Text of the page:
RAPES OF WRATH - My Review of ELLE (4 Stars) Skirting the line between feminism and misogyny has been one of the hallmarks of Paul Verhoeven's career. Love 'em or hate 'em, films such as BASIC INSTINCT and SHOWGIRLS delivered strong, iconic female characters and a LOT of skin. At 78, this Dutch Master doesn't seem to want to change his tune now, but with his latest film, ELLE, he's taken his brand to a highly original, perverse new level. Written by David Birke, which he adapted from a novel called "Oh..." by Philippe Djian, ELLE tells the story of Michèle Leblanc (the legendary Isabelle Huppert), a brusque, no-nonsense video game company owner who, in the opening scene, survives a violent rape in her living room. Instead of calling the police, Michèle quietly cleans up the shattered glass, takes a bubble bath, and carries on with her day. Some time later, at a dinner, she matter of factly tells the table about the incident. Hated at work and despised by the general public as a possible accomplice to her father's serial murders when she was a child, Michèle seems geared to not follow any predictable routes in life. She has complicated relationships with everyone she knows, including her mother, who lives for botox and her male gigolo, her best friend/business partner and her husband, her devout neighbors, resentful male employees and an adoring one, her less successful ex-husband and unambitious son. She even manages to talk sass to her cat, who impassively witnesses everything. In a story where almost everyone is a suspect, you would think discovering the identity of the rapist, who wore a ski mask, would be the end of the story. Clearly, the filmmakers have more on their mind when we learn who he is a little more than halfway through. It's what happens next where the movie goes a little bonkers and may have feminists crying foul. Michèle isn't your standard issue movie heroine. She's tough, conniving, socially impenetrable, sleeps with other women's husbands, and definitely likes things a little on the kinky side. It's as if her early life traumas have led to envelope-pushing behavior. She's trying to cope with the sins of her father the best way she knows how, and none of those choices are what you would typically experience in a studio revenge fantasy. In other words, this ain't no ENOUGH or SLEEPING WITH THE ENEMY, and that's a very good thing. Reportedly, no American actress would touch this material, which was originally written in English and translated to French after Huppert bravely climbed aboard. She has made a career out of playing idiosyncratic survivors, and her Michèle just may be her best performance yet. Huppert knows how to annihilate another person with her pointed brand of stoicism. Instead of resorting to eye-rolling or wild gestures, Huppert opts for intense, assured, confident command. So much of ELLE uses dark wit to subvert our expectations. In one scene, while using binoculars to spy on someone, she does something I've never seen another rape victim do in a film before. Here's a woman who knows what she likes and makes no bones about it. You may not ever want to know Michèle, but you sure as hell would love to get her on your side. Verhoeven keeps things visually simple, although his use of negative space inspires me, and he still favors those Bernard Herrmann-esque scores, this time provided by Anne Dudley. ELLE feels more natural than his other films, more French due to his use of a handheld camera most of the time. You may not like his politics, but just the way his heroine parks her car by tearing off the other car's bumper and slyly smiling, makes me want to stay on Team Verhoeven until the bitter end. So is this a feminist film or is it deeply misogynistic? I think the answer is yes to both. For a film that aims for a type of female revenge, it also shows a LOT of violence against women. Without spoiling anything, ELLE brings new meaning to yelling back at the screen, "Don't go in the basement!" Because most of the people around Michèle exude empathy more often than she does, you're not sure who you're rooting for. One-by-one, she takes aim at the men around her, as a way of saying, "My father took control of my life, and he will be the last man who ever does." It's not, however, the type of revenge you end up applauding. You may not even like Michèle in the end, or she may just wind up being your spirit animal. Whichever side of the issue you find yourself on, you won't soon forget Michèle's methods and Huppert's incredible performance.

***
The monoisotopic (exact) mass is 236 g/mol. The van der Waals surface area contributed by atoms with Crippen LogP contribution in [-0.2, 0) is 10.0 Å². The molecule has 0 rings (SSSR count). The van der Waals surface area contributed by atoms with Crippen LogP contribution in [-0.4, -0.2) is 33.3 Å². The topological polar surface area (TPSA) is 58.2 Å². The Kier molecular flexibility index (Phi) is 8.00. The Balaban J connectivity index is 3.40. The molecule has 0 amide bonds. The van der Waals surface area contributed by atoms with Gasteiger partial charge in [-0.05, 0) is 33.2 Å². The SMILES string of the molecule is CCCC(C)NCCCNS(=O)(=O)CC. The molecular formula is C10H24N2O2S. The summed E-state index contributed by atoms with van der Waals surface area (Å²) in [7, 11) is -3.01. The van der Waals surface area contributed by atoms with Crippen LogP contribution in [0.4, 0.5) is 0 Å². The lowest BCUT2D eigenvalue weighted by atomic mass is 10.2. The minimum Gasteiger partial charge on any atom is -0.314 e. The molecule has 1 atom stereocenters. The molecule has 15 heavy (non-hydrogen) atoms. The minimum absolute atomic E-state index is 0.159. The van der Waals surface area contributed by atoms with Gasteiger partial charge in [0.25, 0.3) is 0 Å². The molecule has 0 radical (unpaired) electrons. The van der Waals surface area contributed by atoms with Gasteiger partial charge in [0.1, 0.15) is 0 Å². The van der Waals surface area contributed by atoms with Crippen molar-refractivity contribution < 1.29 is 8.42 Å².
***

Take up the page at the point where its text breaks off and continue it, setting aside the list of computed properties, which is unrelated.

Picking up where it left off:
Glenn Gaylord
Glenn Gaylord

Super Reviewer